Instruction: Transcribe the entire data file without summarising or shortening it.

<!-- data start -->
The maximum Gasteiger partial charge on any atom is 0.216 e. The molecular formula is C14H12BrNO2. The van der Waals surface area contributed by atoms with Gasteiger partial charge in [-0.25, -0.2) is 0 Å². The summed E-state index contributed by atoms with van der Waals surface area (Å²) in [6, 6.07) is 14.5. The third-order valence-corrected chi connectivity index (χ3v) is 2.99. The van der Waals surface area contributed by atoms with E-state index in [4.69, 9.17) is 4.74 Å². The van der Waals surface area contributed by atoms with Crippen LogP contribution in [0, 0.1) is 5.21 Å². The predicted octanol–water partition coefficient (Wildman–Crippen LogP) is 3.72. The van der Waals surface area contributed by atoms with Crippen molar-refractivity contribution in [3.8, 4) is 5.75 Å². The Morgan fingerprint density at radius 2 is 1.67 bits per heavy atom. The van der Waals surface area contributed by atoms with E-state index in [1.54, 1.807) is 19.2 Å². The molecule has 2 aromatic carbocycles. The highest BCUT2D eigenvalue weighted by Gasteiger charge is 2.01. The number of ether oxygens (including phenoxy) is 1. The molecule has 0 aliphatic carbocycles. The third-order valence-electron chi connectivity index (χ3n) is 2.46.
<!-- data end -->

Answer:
The maximum Gasteiger partial charge on any atom is 0.216 e. The molecular formula is C14H12BrNO2. The van der Waals surface area contributed by atoms with Gasteiger partial charge in [-0.25, -0.2) is 0 Å². The summed E-state index contributed by atoms with van der Waals surface area (Å²) in [6, 6.07) is 14.5. The third-order valence-corrected chi connectivity index (χ3v) is 2.99. The van der Waals surface area contributed by atoms with E-state index in [4.69, 9.17) is 4.74 Å². The van der Waals surface area contributed by atoms with Crippen LogP contribution in [0, 0.1) is 5.21 Å². The predicted octanol–water partition coefficient (Wildman–Crippen LogP) is 3.72. The van der Waals surface area contributed by atoms with Crippen molar-refractivity contribution in [3.8, 4) is 5.75 Å². The Morgan fingerprint density at radius 2 is 1.67 bits per heavy atom. The van der Waals surface area contributed by atoms with E-state index in [1.54, 1.807) is 19.2 Å². The molecule has 2 aromatic carbocycles. The highest BCUT2D eigenvalue weighted by Gasteiger charge is 2.01. The number of ether oxygens (including phenoxy) is 1. The molecule has 0 aliphatic carbocycles. The third-order valence-electron chi connectivity index (χ3n) is 2.46.